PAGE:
With hero's burial for Ferdinand Marcos, Duterte endorses Philippines' authoritarian past

A Filipino priest (center) joins demonstrators holding placards during a protest against the burial of former dictator Ferdinand Marcos at the People Power Monument in Quezon City, northeast of Manila on Nov 18, 2016.
A Filipino priest (center) joins demonstrators holding placards during a protest against the burial of former dictator Ferdinand Marcos at the People Power Monument in Quezon City, northeast of Manila on Nov 18, 2016. PHOTO: EPA

MANILA, Philippines (WASHINGTON POST) - On a sunny afternoon in November, a crowd gathered outside the Supreme Court in Manila to honour a long-dead dictator.

They were fans of Ferdinand Marcos, the man who ruled the Philippines for two decades before being toppled by the "people power" revolution of 1986. He fled to the US with his footwear-obsessed wife, Imelda, and a not insignificant portion of the country's wealth.

Since his death in 1989, the Philippines has debated what to do with his remains. His embalmed corpse has been stored since 1993 in a glass casket in his home province. Those assembled outside the court wanted to rebury him at Manila's Cemetery of Heroes.

On Friday (Nov 18), thanks to President Rodrigo Duterte, they got their wish.

On the morning of Nov 18, Marcos was interred in a private ceremony on military land, a striking symbol of the nostalgia for the kind of strongman politics that's fuelling the global rise of the populist right.

The move fulfilled a campaign promise made by Mr Duterte, who has praised the former dictator and says the reburial will "heal" the country; millions of Filipinos disagree.

"Ferdinand Marcos was a thief, a murderer and a dictator," said Vice President Leni Robredo in a statement issued on Friday. "He is no hero."


The debate over the ceremony shows a nation divided on the weight of its authoritarian past and what that means for the future.

For many Filipinos, the Marcos era was a horror that can't and won't be forgotten.

Marcos was elected in 1965 and declared martial law in 1972, during his final term in office. The suspension of democracy brought extra-judicial killing, forced disappearances and torture.

Meanwhile, the Marcoses grew ridiculously, ostentatiously rich. They are believed to have made off with billions of dollars.

But in the three decades since Ferdinand and Imelda fled, leaving behind her infamous shoe collection, their clan has largely escaped punishment and, in recent years, have even returned to public life.

Imelda is member of Congress, daughter Imee is a governor, and son Ferdinand junior, known as Bongbong, is an influential senator who narrowly lost the race to be vice-president in Mr Duterte's government.

Support for the family comes mostly from those young enough not to remember martial law and those who deny or downplay what happened during Marcos' rule.

In a November 14 interview, Mr Delfin Lorenzana, Mr Duterte's secretary of national defence, denied that Marcos was directly responsible for human rights violations.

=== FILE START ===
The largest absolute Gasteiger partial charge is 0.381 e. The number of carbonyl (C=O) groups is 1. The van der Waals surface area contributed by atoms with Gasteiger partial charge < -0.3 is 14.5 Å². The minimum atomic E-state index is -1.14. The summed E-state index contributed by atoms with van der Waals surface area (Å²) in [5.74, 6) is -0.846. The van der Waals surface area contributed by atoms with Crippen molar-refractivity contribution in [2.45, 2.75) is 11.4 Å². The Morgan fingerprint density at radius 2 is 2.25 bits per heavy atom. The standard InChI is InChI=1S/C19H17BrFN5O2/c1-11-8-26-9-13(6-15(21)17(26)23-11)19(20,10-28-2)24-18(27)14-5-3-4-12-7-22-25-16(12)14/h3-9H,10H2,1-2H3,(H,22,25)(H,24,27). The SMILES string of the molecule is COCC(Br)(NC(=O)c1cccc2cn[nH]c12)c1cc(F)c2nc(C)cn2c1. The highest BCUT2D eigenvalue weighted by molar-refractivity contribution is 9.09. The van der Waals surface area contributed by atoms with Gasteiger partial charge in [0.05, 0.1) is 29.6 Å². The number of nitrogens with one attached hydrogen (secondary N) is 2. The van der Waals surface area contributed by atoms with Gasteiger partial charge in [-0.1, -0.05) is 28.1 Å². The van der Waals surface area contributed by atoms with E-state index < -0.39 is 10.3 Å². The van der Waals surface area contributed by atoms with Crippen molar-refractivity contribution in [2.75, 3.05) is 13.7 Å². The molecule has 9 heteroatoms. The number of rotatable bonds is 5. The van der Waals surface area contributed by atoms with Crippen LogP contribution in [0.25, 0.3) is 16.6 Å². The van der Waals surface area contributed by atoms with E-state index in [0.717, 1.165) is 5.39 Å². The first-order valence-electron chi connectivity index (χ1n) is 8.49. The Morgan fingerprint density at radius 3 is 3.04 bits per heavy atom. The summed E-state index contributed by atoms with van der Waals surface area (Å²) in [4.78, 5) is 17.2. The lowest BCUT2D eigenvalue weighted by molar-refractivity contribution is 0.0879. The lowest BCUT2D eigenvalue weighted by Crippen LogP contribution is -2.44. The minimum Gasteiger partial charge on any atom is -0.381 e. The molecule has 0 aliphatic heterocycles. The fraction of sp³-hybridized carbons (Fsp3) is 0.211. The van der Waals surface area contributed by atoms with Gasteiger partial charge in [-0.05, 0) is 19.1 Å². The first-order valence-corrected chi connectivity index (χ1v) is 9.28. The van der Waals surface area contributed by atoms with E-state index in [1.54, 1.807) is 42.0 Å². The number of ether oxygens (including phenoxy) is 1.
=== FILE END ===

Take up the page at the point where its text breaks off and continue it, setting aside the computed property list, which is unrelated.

"During martial law there were a lot of abuses that were committed, but I don't think they were sanctioned by the president," he said.

Rehabilitating the Marcos legacy serves two political purposes: It helps secure an alliance between the new president and a powerful political clan. It also plays to a longing for a national saviour who can restore "discipline," a sentiment that's fuelled Mr Duterte's rise.

Mr Duterte, once nicknamed "the death squad mayor", swept to power last summer on a promise to "kill all" the country's drug users and dealers and completely rid the country of crime.

His bold promises impressed Filipinos fed up with the corruption of the country's ruling class. Thirty years after the "people power" revolution, about one quarter of people live in poverty - Mr Duterte vowed to help by tackling social ills.

As president, Mr Duterte has delivered the bloodshed he promised. Thousands of people identified as suspects have been killed, often after being named on "drug lists" compiled by neighbourhood officials and the police.

Faced with criticism of his "drug war", Mr Duterte has lashed out at critics at home and abroad, using sexist language to shame a senator who challenged him, lecturing President Barack Obama on colonialism and giving the European Parliament the middle finger and a big "(Expletive) you."

Blasting American colonialism and calling for "independent" foreign policy appeals to a rising nostalgic nationalism in the country that's becoming a potent political force.

The people gathered outside the court in Manila saw Mr Duterte as Marcos' heir, and like him, creating an era of pride and stability, they said.

They insisted that Marcos seized power because he had to, that he had no choice. "If there were no problems, there would not have been martial law," said Ms Grace Koo, 52.

Ms Koo said today's drug problem justified a similarly strong response. "It's good, that there's lots of killing," she said."There should be due process, but there's millions of people (using drugs), how long would that take?"

That's not far from what the president himself has said. Mr Duterte recently said he may be forced to suspend the writ of habeas corpus to enable arrests without warrants, a plan critics called a precursor to martial law.

Some Marcos-loving supporters said that would be fine.

"Martial law was the best time that happened in the Philippines," said Mr Artemio Lachica, a 74-year-old retired teacher.

Mr Duterte will follow in Marcos' footsteps, for the good of the nation, because he has no choice, he said. "Duterte wants to duplicate what Marcos has done."